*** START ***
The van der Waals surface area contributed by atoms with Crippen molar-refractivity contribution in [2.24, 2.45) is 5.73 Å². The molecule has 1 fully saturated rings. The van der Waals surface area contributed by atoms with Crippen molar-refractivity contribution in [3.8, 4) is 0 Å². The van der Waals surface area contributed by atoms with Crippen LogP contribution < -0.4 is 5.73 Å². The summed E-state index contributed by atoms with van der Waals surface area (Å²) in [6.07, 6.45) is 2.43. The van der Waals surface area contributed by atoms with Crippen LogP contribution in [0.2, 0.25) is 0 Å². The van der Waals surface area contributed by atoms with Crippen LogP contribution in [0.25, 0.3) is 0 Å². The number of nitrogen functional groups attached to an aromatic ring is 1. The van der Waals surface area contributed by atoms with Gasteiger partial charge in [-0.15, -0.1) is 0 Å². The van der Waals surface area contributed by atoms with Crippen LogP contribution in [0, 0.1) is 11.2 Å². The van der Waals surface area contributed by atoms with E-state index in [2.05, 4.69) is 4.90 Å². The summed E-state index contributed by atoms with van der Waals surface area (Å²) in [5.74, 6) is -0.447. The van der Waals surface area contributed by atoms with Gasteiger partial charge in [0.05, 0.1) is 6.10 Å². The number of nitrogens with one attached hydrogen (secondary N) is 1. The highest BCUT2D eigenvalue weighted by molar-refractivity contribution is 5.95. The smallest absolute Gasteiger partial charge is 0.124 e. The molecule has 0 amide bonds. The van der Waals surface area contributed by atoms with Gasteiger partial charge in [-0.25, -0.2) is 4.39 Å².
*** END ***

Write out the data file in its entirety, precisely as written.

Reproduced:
The van der Waals surface area contributed by atoms with Crippen molar-refractivity contribution in [2.24, 2.45) is 5.73 Å². The molecule has 1 fully saturated rings. The van der Waals surface area contributed by atoms with Crippen molar-refractivity contribution in [3.8, 4) is 0 Å². The van der Waals surface area contributed by atoms with Crippen LogP contribution < -0.4 is 5.73 Å². The summed E-state index contributed by atoms with van der Waals surface area (Å²) in [6.07, 6.45) is 2.43. The van der Waals surface area contributed by atoms with Crippen LogP contribution in [0.2, 0.25) is 0 Å². The van der Waals surface area contributed by atoms with Crippen LogP contribution in [0.25, 0.3) is 0 Å². The number of nitrogen functional groups attached to an aromatic ring is 1. The van der Waals surface area contributed by atoms with Gasteiger partial charge in [-0.15, -0.1) is 0 Å². The van der Waals surface area contributed by atoms with Crippen LogP contribution in [0, 0.1) is 11.2 Å². The van der Waals surface area contributed by atoms with E-state index in [2.05, 4.69) is 4.90 Å². The summed E-state index contributed by atoms with van der Waals surface area (Å²) in [5.74, 6) is -0.447. The van der Waals surface area contributed by atoms with Gasteiger partial charge in [0.05, 0.1) is 6.10 Å². The number of nitrogens with one attached hydrogen (secondary N) is 1. The highest BCUT2D eigenvalue weighted by molar-refractivity contribution is 5.95. The smallest absolute Gasteiger partial charge is 0.124 e. The molecule has 0 amide bonds. The van der Waals surface area contributed by atoms with Gasteiger partial charge in [-0.25, -0.2) is 4.39 Å².